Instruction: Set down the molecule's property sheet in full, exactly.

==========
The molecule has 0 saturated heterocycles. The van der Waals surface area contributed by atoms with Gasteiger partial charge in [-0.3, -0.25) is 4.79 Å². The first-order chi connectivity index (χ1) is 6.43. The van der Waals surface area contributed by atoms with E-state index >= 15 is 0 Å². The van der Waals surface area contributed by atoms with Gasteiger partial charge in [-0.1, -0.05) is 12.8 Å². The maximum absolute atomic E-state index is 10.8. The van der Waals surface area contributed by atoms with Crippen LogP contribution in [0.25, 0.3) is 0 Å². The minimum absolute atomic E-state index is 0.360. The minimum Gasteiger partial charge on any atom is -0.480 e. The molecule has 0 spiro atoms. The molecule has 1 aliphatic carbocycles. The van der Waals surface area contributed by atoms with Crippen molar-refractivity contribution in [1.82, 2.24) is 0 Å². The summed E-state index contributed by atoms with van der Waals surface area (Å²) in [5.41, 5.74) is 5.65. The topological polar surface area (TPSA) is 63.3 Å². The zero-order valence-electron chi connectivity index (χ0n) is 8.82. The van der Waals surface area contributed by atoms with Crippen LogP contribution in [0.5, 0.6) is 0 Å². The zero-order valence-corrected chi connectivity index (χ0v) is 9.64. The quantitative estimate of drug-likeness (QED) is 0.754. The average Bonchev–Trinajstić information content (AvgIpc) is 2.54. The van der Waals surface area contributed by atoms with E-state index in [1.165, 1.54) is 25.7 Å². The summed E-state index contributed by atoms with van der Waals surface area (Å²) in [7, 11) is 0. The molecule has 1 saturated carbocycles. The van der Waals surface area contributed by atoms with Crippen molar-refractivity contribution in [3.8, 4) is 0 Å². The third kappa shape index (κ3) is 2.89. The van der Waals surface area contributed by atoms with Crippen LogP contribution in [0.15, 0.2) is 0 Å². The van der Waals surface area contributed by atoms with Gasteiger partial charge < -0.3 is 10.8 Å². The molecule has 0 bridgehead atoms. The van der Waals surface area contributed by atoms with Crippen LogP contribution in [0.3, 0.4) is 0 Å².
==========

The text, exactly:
The molecule has 0 saturated heterocycles. The van der Waals surface area contributed by atoms with Gasteiger partial charge in [-0.3, -0.25) is 4.79 Å². The first-order chi connectivity index (χ1) is 6.43. The van der Waals surface area contributed by atoms with E-state index >= 15 is 0 Å². The van der Waals surface area contributed by atoms with Gasteiger partial charge in [-0.1, -0.05) is 12.8 Å². The maximum absolute atomic E-state index is 10.8. The van der Waals surface area contributed by atoms with Crippen LogP contribution in [0.25, 0.3) is 0 Å². The minimum absolute atomic E-state index is 0.360. The minimum Gasteiger partial charge on any atom is -0.480 e. The molecule has 0 spiro atoms. The molecule has 1 aliphatic carbocycles. The van der Waals surface area contributed by atoms with Crippen molar-refractivity contribution in [1.82, 2.24) is 0 Å². The summed E-state index contributed by atoms with van der Waals surface area (Å²) in [5.41, 5.74) is 5.65. The topological polar surface area (TPSA) is 63.3 Å². The zero-order valence-electron chi connectivity index (χ0n) is 8.82. The van der Waals surface area contributed by atoms with Crippen LogP contribution in [0.5, 0.6) is 0 Å². The zero-order valence-corrected chi connectivity index (χ0v) is 9.64. The quantitative estimate of drug-likeness (QED) is 0.754. The average Bonchev–Trinajstić information content (AvgIpc) is 2.54. The van der Waals surface area contributed by atoms with E-state index in [1.165, 1.54) is 25.7 Å². The summed E-state index contributed by atoms with van der Waals surface area (Å²) in [7, 11) is 0. The molecule has 1 saturated carbocycles. The van der Waals surface area contributed by atoms with Crippen molar-refractivity contribution in [3.8, 4) is 0 Å². The third kappa shape index (κ3) is 2.89. The van der Waals surface area contributed by atoms with Crippen LogP contribution in [0.15, 0.2) is 0 Å². The van der Waals surface area contributed by atoms with Gasteiger partial charge < -0.3 is 10.8 Å². The molecule has 0 bridgehead atoms. The van der Waals surface area contributed by atoms with Crippen LogP contribution in [0.3, 0.4) is 0 Å².